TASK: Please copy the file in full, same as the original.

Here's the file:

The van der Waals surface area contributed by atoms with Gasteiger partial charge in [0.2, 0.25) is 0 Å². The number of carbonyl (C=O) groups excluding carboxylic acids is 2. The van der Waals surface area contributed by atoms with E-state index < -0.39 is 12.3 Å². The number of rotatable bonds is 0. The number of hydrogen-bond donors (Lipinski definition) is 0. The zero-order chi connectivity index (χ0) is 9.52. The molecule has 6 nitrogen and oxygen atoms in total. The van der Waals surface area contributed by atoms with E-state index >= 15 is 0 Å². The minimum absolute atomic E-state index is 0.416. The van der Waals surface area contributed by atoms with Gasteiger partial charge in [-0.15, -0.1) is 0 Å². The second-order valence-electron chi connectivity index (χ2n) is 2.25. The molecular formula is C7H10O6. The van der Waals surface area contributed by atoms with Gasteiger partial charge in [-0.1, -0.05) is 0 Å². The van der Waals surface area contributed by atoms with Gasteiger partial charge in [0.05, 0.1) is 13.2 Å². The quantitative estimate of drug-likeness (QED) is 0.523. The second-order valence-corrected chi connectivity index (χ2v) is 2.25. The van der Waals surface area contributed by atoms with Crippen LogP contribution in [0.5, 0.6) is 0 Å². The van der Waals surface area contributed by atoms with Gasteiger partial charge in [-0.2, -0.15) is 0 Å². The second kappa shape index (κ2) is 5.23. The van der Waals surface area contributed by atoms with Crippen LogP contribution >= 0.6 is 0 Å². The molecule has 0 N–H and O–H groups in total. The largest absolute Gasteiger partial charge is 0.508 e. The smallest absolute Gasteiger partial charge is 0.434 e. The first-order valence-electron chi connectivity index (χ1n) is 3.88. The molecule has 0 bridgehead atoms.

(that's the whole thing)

The van der Waals surface area contributed by atoms with Gasteiger partial charge in [0.2, 0.25) is 0 Å². The number of carbonyl (C=O) groups excluding carboxylic acids is 2. The van der Waals surface area contributed by atoms with E-state index < -0.39 is 12.3 Å². The number of rotatable bonds is 0. The number of hydrogen-bond donors (Lipinski definition) is 0. The zero-order chi connectivity index (χ0) is 9.52. The molecule has 6 nitrogen and oxygen atoms in total. The van der Waals surface area contributed by atoms with E-state index >= 15 is 0 Å². The minimum absolute atomic E-state index is 0.416. The van der Waals surface area contributed by atoms with Gasteiger partial charge in [-0.15, -0.1) is 0 Å². The second-order valence-electron chi connectivity index (χ2n) is 2.25. The molecular formula is C7H10O6. The van der Waals surface area contributed by atoms with Gasteiger partial charge in [-0.1, -0.05) is 0 Å². The van der Waals surface area contributed by atoms with Gasteiger partial charge in [0.05, 0.1) is 13.2 Å². The quantitative estimate of drug-likeness (QED) is 0.523. The second-order valence-corrected chi connectivity index (χ2v) is 2.25. The van der Waals surface area contributed by atoms with Crippen LogP contribution in [0.5, 0.6) is 0 Å². The van der Waals surface area contributed by atoms with Gasteiger partial charge in [-0.2, -0.15) is 0 Å². The second kappa shape index (κ2) is 5.23. The van der Waals surface area contributed by atoms with Crippen LogP contribution >= 0.6 is 0 Å². The molecule has 0 N–H and O–H groups in total. The largest absolute Gasteiger partial charge is 0.508 e. The smallest absolute Gasteiger partial charge is 0.434 e. The first-order valence-electron chi connectivity index (χ1n) is 3.88. The molecule has 0 bridgehead atoms.